Dream With Little Angels
by: Michael Hiebert
Michael Hiebert’s debut novel, Dream With Little Angels, is a solid attempt to break into a difficult genre. Mystery readers can be critical and difficult to surprise. This novel did a surprisingly decent job of being eloquent, but failed upon surprising me in terms of plot developments.
While I enjoyed the trip through Alvin, and the small town was quaint enough a setting, the real difficulty for me lay in the authenticity of the author’s research.
I wanted to be impressed with this novel, I promise. But there were too many major police procedural issues wrong that, at some point, I couldn’t suspend my disbelief anymore.
Despite all that, Hiebert has a way with words, often turning out a poetic description of the setting which made me pause in appreciation.
There were some clear similarities to To Kill A Mockingbird in this novel, which appeared to be a mild inspiration for this novel. But there were also a few too many references to the MC making “racist” comments, which I didn’t consider racist at all. Also pervasive was a clear theme of not judging others for their appearances, regardless of skin color, or even their mysterious actions.
It is a coming-of-age novel disguised as a mystery, which didn’t bother me at all. The overarching themes were laudable and enough to give this mystery more depth than the usual genre novel. But I fear that the inexperience of Mr. Hiebert showed through in several spots here. At times, the novel felt forced and inauthentic, just like certain parts of the MC’s eleven-year-old voice. The subject of Dream With Little Angels is dark, the crimes darker, and yet the pages are scattered with light humor and a sense of how easily a town goes on with life when two girls from two families go missing. On some levels, that’s profound: While for the families of victims time stands still, for the rest of the world, time marches on and people forget.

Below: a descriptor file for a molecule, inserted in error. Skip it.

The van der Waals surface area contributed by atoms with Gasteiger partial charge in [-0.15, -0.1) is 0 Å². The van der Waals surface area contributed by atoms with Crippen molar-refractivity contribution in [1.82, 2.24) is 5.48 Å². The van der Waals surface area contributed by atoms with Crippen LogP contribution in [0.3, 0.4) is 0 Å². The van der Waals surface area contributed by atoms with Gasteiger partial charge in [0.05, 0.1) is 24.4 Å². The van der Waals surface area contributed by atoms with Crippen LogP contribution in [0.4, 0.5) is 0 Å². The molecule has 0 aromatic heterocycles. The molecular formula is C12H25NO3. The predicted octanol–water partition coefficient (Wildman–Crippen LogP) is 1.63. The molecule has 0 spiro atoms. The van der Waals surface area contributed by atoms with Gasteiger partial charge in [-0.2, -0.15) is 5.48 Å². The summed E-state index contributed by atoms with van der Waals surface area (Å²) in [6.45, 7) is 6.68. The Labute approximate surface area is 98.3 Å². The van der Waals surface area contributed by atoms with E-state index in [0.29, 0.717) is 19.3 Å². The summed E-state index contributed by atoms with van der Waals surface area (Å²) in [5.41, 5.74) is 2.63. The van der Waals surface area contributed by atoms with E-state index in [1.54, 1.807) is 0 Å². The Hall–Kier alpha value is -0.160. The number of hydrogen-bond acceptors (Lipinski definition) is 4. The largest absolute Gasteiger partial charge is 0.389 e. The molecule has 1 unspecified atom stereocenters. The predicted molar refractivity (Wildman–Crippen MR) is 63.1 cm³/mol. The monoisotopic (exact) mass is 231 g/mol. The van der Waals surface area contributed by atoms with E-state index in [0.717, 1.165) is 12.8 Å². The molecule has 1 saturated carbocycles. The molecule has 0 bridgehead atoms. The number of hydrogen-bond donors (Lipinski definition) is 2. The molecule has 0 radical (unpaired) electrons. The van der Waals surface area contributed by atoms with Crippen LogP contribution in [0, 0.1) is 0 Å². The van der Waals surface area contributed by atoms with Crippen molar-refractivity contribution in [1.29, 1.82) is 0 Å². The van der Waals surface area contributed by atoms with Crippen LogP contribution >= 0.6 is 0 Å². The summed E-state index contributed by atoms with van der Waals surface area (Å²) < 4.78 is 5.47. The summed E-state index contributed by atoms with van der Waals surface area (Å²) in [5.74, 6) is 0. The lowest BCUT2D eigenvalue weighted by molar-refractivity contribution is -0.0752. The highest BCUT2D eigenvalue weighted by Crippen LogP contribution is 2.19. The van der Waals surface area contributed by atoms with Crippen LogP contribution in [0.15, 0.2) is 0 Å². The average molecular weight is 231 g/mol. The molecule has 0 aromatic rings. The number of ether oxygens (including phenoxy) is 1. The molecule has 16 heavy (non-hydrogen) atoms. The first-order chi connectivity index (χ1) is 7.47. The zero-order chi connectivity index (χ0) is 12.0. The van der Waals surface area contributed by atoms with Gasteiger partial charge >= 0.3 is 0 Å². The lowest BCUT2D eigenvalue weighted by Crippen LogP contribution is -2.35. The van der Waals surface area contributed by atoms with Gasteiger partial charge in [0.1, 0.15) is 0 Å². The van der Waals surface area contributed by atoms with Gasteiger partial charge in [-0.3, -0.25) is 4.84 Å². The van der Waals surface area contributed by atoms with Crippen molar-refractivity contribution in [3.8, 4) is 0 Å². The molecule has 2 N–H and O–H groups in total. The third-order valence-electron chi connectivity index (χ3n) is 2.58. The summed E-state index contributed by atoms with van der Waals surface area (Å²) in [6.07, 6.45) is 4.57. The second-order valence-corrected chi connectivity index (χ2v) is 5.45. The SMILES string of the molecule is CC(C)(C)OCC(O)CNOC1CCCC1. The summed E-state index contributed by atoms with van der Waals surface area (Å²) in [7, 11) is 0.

While the book was a quick read and entertaining, I fear that I was too critical to enjoy it as it should be enjoyed. The inaccuracies of police procedure in the climactic scene especially made it difficult for me to see past the details and praise this novel as others have seen fit to do.
- it is difficult to write from a child’s perspective
- research matters
- layers of plot and motivations can be the difference between a genre mystery and something bordering on the literary realm